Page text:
Dufry is expanding in Russia
Swiss duty free operator Dufry has entered into a joint venture with Russia’s RegStaer group to run 21 shops in Moscow airports.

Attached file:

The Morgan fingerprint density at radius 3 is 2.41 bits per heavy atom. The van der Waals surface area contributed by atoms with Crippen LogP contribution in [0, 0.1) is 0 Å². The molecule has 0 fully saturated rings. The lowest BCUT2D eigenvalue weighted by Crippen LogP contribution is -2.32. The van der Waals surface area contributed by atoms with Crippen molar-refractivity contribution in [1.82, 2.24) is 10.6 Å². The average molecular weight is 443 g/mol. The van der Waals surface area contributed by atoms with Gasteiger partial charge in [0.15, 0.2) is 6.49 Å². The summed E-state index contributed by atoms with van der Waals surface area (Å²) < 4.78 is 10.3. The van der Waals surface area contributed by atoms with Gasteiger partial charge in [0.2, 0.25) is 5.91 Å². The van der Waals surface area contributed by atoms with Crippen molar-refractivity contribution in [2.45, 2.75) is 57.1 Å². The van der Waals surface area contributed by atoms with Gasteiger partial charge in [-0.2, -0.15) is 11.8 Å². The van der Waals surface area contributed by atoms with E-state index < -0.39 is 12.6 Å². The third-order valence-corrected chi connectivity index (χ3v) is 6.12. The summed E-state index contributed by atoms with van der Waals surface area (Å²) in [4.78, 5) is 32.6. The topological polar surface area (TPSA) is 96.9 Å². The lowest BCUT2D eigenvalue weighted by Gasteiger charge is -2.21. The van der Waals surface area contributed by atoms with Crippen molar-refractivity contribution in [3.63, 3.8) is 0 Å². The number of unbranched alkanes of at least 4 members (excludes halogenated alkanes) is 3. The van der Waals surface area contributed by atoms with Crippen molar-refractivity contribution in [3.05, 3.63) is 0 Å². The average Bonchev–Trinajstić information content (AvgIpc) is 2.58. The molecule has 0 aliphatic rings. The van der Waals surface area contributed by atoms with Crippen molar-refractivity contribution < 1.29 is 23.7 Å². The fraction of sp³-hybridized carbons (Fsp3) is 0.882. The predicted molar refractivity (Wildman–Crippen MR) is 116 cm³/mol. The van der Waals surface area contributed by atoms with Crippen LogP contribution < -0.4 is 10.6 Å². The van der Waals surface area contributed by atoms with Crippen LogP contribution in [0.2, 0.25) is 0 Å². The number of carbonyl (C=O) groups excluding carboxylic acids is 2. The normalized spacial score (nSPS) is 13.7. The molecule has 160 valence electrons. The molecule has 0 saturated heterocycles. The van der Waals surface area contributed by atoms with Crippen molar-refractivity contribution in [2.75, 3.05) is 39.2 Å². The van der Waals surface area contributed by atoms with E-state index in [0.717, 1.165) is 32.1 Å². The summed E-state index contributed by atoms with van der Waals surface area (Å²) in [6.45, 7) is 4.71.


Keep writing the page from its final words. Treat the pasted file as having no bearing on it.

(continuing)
The Swiss company owns 51 percent of the enterprise. At the moment the venture involves 9 duty free shops with a total retail space of 1,200 of square meters and annual turnover exceeding $50 million at Sheremtyevo aiport.Dufry analysts estimate the airport to be one of the fastest growing airports in Europe, with passenger growth of about 20% last year. The joint venture will later add 12 more shops, three owned by the Russian company and nine belonging to the Swiss. Analyst Natalia Kolupaeva from Kapital estimates the deal to be worth about $30 million, reports Kommersant Daily.As a result of the transaction the Swiss operator will manage 21 duty-free shops in total in the three major Moscow airports, against 14 shops owned by German rival Gebr. Heinemann and 12 shops owned by Ireland’s Aer Rianta International. The deal also includes an exclusive commercial and purchasing agreement for the RegStaer Group’s operation at Vnukovo Airport in Moscow.Julian Diaz, CEO of Dufry pointed out in the company’s press-release : “This is an important transaction for Dufry as it substantially strengthens our position in the Russian airport travel retail market and sets the basis for developing other travel retail markets in the region. We have established ourselves as the leading operator with a strong presence in the two largest airports in the country, namely Sheremetyevo and Domodedovo. Thanks to our partners, we will also be able to support them in their business at Vnukovo airport and we are very happy to team up with such a strong local competitor”.Anton Safonov from Investcafe thinks the deal will be good for Russian consumers. “The duty-free shops’ prices in Moscow are likely to go down to European levels. Variety of goods will expand and copy the European model, except for local souvenirs. Generally under the new Swiss owner, the duty free business will not experience any other serious changes, and is likely to grow in the future”.